A second in an occasional series (Part I here).
But sooner or later it will dawn on us: my spouse is as human as I am. Yikes! (Of course this thought, if we are lucky, might be tempered by the realization that our spouse has already figured that out about us.)
Since we’re human, we will make mistakes. All sorts of mistakes. We’ll do the wrong thing, say the wrong thing, think the wrong thing. We’ll hurt one another’s feelings (whether we mean to or not), and we may take offense, even when none is intended. We’ll be judgmental. We may even try to change one another.
How do good marriages survive those kinds of mistakes? I certainly don’t have all the answers, but I have one: Charity.
Before you hit the delete key, thinking you’ve stumbled on another Sunday School answer, let me explain. If ever there were a place for charity (that is, the pure love of Christ) it is in our homes with our spouses. And (if my experience is any measure) it may the hardest place to have charity.
Why should we have charity? Well, we’ve spent weeks, months, maybe years trying to convince our spouse during the courting years that we were in love. That love should not peter out after the wedding, but should continue to grow. And that love should grow beyond the romantic and sexual love that are so prevalent during courting. (And if we nurture it, it does grow!) We’ve made covenants with that spouse of ours and part of honoring that covenant is to foster the development of love in the relationship.
What good does charity do in a marriage? Plenty! I have a friend who signs off her emails with the words “Assume the best.” Not a bad motto, and especially not a bad motto within our families. In a family with charity, I could assume that whatever my lovely wife says to me is said with love and concern for me. If I choose to hear everything that way, I am much less likely to take offense or feel the need to defend my position. And if I am always assuming the best about my spouse, then I am much less likely to offend in the first place, because I’m more likely to put her needs above mine in the relationship. (The fact that I understand this intellectually should not lead you to a conclusion that I actually do it all the time; I fail often, because I’m human.)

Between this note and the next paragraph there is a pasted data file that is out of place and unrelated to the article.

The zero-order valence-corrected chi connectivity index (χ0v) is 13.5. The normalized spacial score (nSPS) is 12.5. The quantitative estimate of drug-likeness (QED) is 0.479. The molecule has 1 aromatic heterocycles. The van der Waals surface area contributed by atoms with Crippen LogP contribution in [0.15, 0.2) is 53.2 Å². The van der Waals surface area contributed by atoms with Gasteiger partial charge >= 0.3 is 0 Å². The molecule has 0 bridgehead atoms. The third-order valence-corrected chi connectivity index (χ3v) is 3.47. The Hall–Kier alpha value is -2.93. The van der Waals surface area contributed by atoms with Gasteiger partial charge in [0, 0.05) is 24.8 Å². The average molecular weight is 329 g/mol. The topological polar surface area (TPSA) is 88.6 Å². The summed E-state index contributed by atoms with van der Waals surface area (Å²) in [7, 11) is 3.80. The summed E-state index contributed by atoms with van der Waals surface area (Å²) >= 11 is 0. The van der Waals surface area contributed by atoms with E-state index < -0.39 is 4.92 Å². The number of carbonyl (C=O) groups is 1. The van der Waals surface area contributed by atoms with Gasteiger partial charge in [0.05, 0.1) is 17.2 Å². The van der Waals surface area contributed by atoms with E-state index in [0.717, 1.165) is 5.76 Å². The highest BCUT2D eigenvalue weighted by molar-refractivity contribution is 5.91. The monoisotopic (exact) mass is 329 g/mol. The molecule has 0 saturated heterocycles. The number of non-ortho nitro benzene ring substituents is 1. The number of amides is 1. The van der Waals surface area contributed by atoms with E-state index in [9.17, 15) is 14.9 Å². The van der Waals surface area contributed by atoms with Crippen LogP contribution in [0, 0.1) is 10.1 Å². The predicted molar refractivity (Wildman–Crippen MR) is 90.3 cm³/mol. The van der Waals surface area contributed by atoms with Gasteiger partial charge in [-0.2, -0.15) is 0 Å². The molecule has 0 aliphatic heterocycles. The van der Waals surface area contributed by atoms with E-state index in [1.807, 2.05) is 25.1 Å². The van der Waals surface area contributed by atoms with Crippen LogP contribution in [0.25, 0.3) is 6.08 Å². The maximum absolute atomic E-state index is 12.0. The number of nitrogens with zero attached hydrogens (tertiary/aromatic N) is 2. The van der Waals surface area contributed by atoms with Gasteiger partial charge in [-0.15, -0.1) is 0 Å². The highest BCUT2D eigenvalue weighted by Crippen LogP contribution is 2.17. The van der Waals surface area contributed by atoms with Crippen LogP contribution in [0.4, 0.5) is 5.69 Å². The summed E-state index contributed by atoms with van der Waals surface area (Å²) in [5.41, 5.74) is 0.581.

President Kimball taught that the best marriages are not 50:50 affairs in which each partner loses half the time. Instead they are 100:100 unions in which each spouse looks out for the good of the other, and each spouse finds joy in helping the other to succeed. That’s a risky proposition if the relationship is unhealthy, because one spouse who gives 100% to another spouse who gives nothing is a recipe for therapy at best, and maybe even ending the marriage or worse. But in a healthy relationship, giving ourselves to one another is a valuable component of a successful marriage.
But even in the most charitable marriage, there may be some moments that are not perfect. In those instances, charity leads to forgiveness. (Forgiveness is my letting go of the offense, not my excusing the other party from the consequences of that offense, by the way.) I’m grateful for the charity that my lovely wife shows toward me when she overlooks my flaws and forgives me for mistakes. Interestingly, that does not mean she suffers silently while I do things that annoy her. It means that she has learned over the years to speak to me in a kind, yet assertive, way that communicates her needs in our relationship, so that I have an opportunity to step up and do my part. She speaks from her point of view (which is all she can do). She does not dictate how I respond, and she does not demand that I do certain things. But she tells me what she thinks, what she sees, and what she needs. And she does it kindly.
It’s up to me, then, to determine how to respond. When I respond with charity, I seek to understand her point of view, to understand her needs and to sort out where I’m not meeting those needs. And to change what I’m doing. Our marriage is one where we seek to support one another and to meet one another’s needs. I win when she wins. And she wins when I win. (Some days the kids win, but that’s a whole different kettle of fish.)
In the next installment (whenever that is) I’ll talk about how we get people to change.